Nitric oxide contributes to right coronary vasodilation during systemic hypoxia

Rodolfo R. Martinez, Srinath Setty, Pu Zong, Johnathan D. Tune, H. Fred Downey

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Abstract

As arterial partial pressure of O2 (PaO2) is reduced during systemic hypoxia, right ventricular (RV) work and myocardial O 2 consumption (MV̇o2) increase. Mechanisms responsible for maintaining RV O2 demand/supply balance during hypoxia have not been delineated. To address this problem, right coronary (RC) blood flow and RV O2 extraction were measured in nine conscious, instrumented dogs exposed to normobaric hypoxia. Catheters were implanted in the right ventricle for measuring pressure, in the ascending aorta for measuring arterial pressure and for sampling arterial blood, and in an RC vein. A flow transducer was placed around the RC artery. After recovery from surgery, dogs were exposed to hypoxia in a chamber ventilated with N2, and blood samples and hemodynamic data were collected as chamber O2 was reduced progressively to ∼8%. After control measurements were made, the chamber was opened and the dog was allowed to recover. Nω-nitro-L-arginine (L-NNA) was then administered (35 mg/kg, via RV catheter) to inhibit nitric oxide (NO) production, and the hypoxia protocol Was repeated. RC blood flow increased during hypoxia due to coronary vasodilation, because RC conductance increased from 0.65 ± 0.05 to 1.32 ± 0.12 ml·min -1·100 g-1. L-NNA blunted the hypoxia-induced increase in RC conductance. RV O2 extraction remained constant at 64 ± 4% as PaO2 was decreased, but after L-NNA, extraction increased to 70 ± 3% during normoxia and then to 78 ± 3% during hypoxia. RV MV̇o2 increased during hypoxia, but after L-NNA, MV̇o2 was lower at any respective PaO2. The relationship between heart rate times RV systolic pressure (rate-pressure product) and RV MV̇o2 was not altered by L-NNA. To account for L-NNA-mediated decreases in RV MV̇o2, O2 demand/supply variables were plotted as functions of MV̇o2. Slope of the conductance-MV̇o2 relationship was depressed by L-NNA (P = 0.03), whereas the slope of the extraction-MV̇o2 relationship increased (P = 0.003). In summary, increases in RV MV̇o2 during hypoxia are met normally by increasing RC blood flow. When NO synthesis is blocked, the large RV O2 extraction reserve is mobilized to maintain RV O 2 demand/supply balance. We conclude that NO contributes to RC vasodilation during systemic hypoxia.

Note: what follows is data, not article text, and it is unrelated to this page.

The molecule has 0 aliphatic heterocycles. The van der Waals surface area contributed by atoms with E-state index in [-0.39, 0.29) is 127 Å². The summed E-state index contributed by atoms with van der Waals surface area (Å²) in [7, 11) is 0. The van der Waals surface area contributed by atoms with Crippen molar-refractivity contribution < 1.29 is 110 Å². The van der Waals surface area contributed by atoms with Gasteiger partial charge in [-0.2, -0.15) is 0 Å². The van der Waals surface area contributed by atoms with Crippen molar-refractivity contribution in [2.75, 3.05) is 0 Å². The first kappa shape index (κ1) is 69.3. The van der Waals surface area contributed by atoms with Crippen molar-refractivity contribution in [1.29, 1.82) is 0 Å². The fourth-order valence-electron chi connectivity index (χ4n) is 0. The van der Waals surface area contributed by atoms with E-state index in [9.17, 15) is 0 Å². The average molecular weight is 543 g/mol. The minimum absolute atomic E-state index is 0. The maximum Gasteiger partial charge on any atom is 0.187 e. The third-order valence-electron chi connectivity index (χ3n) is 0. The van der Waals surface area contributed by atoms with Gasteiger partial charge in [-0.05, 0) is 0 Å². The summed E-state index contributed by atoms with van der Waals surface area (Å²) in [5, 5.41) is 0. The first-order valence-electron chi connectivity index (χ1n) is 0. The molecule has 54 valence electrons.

Original languageEnglish (US)
Pages (from-to)H1139-H1146
JournalAmerican Journal of Physiology - Heart and Circulatory Physiology
Volume288
Issue number3 57-3
DOIs
StatePublished - Mar 1 2005

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Keywords

  • Myocardial oxygen consumption
  • Right ventricular function
  • Right ventricular oxygen balance

ASJC Scopus subject areas

  • Physiology
  • Cardiology and Cardiovascular Medicine
  • Physiology (medical)

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